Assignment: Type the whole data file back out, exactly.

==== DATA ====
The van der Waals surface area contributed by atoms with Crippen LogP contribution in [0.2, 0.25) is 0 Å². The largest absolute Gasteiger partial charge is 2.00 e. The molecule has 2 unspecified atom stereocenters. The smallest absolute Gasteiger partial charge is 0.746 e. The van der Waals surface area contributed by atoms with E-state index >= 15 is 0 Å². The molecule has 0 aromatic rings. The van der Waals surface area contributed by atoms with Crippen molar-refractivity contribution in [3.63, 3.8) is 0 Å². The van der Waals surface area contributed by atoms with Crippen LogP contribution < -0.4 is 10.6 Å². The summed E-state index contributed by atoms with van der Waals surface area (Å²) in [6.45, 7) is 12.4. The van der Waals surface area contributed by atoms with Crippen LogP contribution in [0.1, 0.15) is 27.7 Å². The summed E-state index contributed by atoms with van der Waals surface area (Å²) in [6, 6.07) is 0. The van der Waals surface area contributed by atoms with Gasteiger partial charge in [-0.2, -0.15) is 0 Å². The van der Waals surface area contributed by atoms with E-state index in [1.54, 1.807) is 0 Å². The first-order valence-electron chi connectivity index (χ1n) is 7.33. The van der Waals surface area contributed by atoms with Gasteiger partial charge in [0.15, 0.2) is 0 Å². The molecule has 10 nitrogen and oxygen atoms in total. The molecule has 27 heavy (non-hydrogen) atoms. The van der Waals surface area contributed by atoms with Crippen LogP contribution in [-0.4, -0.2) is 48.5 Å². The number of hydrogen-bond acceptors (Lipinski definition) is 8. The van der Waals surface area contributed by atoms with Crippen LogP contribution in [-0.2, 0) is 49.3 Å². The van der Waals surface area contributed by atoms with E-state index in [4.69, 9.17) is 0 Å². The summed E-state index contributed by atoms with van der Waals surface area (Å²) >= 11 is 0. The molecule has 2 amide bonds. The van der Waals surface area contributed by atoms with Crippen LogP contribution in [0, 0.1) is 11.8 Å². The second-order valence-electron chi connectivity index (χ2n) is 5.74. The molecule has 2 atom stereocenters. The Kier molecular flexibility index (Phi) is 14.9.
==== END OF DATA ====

The van der Waals surface area contributed by atoms with Crippen LogP contribution in [0.2, 0.25) is 0 Å². The largest absolute Gasteiger partial charge is 2.00 e. The molecule has 2 unspecified atom stereocenters. The smallest absolute Gasteiger partial charge is 0.746 e. The van der Waals surface area contributed by atoms with E-state index >= 15 is 0 Å². The molecule has 0 aromatic rings. The van der Waals surface area contributed by atoms with Crippen molar-refractivity contribution in [3.63, 3.8) is 0 Å². The van der Waals surface area contributed by atoms with Crippen LogP contribution < -0.4 is 10.6 Å². The summed E-state index contributed by atoms with van der Waals surface area (Å²) in [6.45, 7) is 12.4. The van der Waals surface area contributed by atoms with Crippen LogP contribution in [0.1, 0.15) is 27.7 Å². The summed E-state index contributed by atoms with van der Waals surface area (Å²) in [6, 6.07) is 0. The van der Waals surface area contributed by atoms with Gasteiger partial charge in [-0.2, -0.15) is 0 Å². The van der Waals surface area contributed by atoms with E-state index in [1.54, 1.807) is 0 Å². The first-order valence-electron chi connectivity index (χ1n) is 7.33. The van der Waals surface area contributed by atoms with Gasteiger partial charge in [0.15, 0.2) is 0 Å². The molecule has 10 nitrogen and oxygen atoms in total. The molecule has 27 heavy (non-hydrogen) atoms. The van der Waals surface area contributed by atoms with Crippen LogP contribution in [-0.4, -0.2) is 48.5 Å². The number of hydrogen-bond acceptors (Lipinski definition) is 8. The van der Waals surface area contributed by atoms with Crippen LogP contribution in [-0.2, 0) is 49.3 Å². The van der Waals surface area contributed by atoms with E-state index in [4.69, 9.17) is 0 Å². The summed E-state index contributed by atoms with van der Waals surface area (Å²) >= 11 is 0. The molecule has 2 amide bonds. The van der Waals surface area contributed by atoms with Crippen LogP contribution in [0, 0.1) is 11.8 Å². The second-order valence-electron chi connectivity index (χ2n) is 5.74. The molecule has 2 atom stereocenters. The Kier molecular flexibility index (Phi) is 14.9.